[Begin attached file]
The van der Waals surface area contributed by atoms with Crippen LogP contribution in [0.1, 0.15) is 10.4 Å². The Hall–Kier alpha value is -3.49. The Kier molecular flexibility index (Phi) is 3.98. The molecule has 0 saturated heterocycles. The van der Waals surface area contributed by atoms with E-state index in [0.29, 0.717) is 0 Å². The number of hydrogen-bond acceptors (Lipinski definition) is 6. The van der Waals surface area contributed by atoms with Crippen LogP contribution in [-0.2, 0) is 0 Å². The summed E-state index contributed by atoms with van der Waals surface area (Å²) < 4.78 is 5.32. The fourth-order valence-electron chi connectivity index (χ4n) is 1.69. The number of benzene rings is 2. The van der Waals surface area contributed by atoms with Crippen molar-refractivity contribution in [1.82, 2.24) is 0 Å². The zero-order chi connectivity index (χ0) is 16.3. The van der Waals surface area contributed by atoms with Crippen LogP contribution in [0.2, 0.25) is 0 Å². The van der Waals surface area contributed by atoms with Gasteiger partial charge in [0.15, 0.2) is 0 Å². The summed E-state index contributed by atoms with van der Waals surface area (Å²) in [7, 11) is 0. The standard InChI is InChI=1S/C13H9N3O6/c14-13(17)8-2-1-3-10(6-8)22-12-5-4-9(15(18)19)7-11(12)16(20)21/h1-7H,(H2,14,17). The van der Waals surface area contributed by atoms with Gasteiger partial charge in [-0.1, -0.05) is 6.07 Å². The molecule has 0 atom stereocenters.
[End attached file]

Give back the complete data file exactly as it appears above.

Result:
The van der Waals surface area contributed by atoms with Crippen LogP contribution in [0.1, 0.15) is 10.4 Å². The Hall–Kier alpha value is -3.49. The Kier molecular flexibility index (Phi) is 3.98. The molecule has 0 saturated heterocycles. The van der Waals surface area contributed by atoms with E-state index in [0.29, 0.717) is 0 Å². The number of hydrogen-bond acceptors (Lipinski definition) is 6. The van der Waals surface area contributed by atoms with Crippen LogP contribution in [-0.2, 0) is 0 Å². The summed E-state index contributed by atoms with van der Waals surface area (Å²) < 4.78 is 5.32. The fourth-order valence-electron chi connectivity index (χ4n) is 1.69. The number of benzene rings is 2. The van der Waals surface area contributed by atoms with Crippen molar-refractivity contribution in [1.82, 2.24) is 0 Å². The zero-order chi connectivity index (χ0) is 16.3. The van der Waals surface area contributed by atoms with Crippen LogP contribution in [0.2, 0.25) is 0 Å². The van der Waals surface area contributed by atoms with Gasteiger partial charge in [0.15, 0.2) is 0 Å². The summed E-state index contributed by atoms with van der Waals surface area (Å²) in [7, 11) is 0. The standard InChI is InChI=1S/C13H9N3O6/c14-13(17)8-2-1-3-10(6-8)22-12-5-4-9(15(18)19)7-11(12)16(20)21/h1-7H,(H2,14,17). The van der Waals surface area contributed by atoms with Gasteiger partial charge in [-0.1, -0.05) is 6.07 Å². The molecule has 0 atom stereocenters.